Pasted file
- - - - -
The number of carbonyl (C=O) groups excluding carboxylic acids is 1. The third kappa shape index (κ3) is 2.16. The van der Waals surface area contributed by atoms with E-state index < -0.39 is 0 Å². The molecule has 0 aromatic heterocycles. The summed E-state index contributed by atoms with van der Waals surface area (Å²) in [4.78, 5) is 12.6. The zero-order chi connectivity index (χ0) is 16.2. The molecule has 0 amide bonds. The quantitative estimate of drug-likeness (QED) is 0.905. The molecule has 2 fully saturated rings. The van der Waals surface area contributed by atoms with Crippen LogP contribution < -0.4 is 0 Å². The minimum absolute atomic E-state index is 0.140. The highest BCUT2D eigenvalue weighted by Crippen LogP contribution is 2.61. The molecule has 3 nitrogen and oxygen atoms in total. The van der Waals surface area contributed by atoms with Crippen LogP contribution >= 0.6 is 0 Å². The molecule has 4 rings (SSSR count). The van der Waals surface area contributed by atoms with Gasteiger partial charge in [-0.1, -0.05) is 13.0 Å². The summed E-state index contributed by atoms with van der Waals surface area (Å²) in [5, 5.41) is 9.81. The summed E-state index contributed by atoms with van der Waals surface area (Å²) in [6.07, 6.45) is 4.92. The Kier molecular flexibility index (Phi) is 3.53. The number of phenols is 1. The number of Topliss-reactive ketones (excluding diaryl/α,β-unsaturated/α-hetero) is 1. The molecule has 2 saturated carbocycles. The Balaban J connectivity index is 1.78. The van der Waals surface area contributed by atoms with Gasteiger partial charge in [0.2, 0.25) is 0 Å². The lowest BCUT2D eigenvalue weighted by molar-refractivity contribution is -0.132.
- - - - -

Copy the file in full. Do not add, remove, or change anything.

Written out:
The number of carbonyl (C=O) groups excluding carboxylic acids is 1. The third kappa shape index (κ3) is 2.16. The van der Waals surface area contributed by atoms with E-state index < -0.39 is 0 Å². The molecule has 0 aromatic heterocycles. The summed E-state index contributed by atoms with van der Waals surface area (Å²) in [4.78, 5) is 12.6. The zero-order chi connectivity index (χ0) is 16.2. The molecule has 0 amide bonds. The quantitative estimate of drug-likeness (QED) is 0.905. The molecule has 2 fully saturated rings. The van der Waals surface area contributed by atoms with Crippen LogP contribution < -0.4 is 0 Å². The minimum absolute atomic E-state index is 0.140. The highest BCUT2D eigenvalue weighted by Crippen LogP contribution is 2.61. The molecule has 3 nitrogen and oxygen atoms in total. The van der Waals surface area contributed by atoms with Crippen LogP contribution >= 0.6 is 0 Å². The molecule has 4 rings (SSSR count). The van der Waals surface area contributed by atoms with Gasteiger partial charge in [-0.1, -0.05) is 13.0 Å². The summed E-state index contributed by atoms with van der Waals surface area (Å²) in [5, 5.41) is 9.81. The summed E-state index contributed by atoms with van der Waals surface area (Å²) in [6.07, 6.45) is 4.92. The Kier molecular flexibility index (Phi) is 3.53. The number of phenols is 1. The number of Topliss-reactive ketones (excluding diaryl/α,β-unsaturated/α-hetero) is 1. The molecule has 2 saturated carbocycles. The Balaban J connectivity index is 1.78. The van der Waals surface area contributed by atoms with Gasteiger partial charge in [0.2, 0.25) is 0 Å². The lowest BCUT2D eigenvalue weighted by molar-refractivity contribution is -0.132.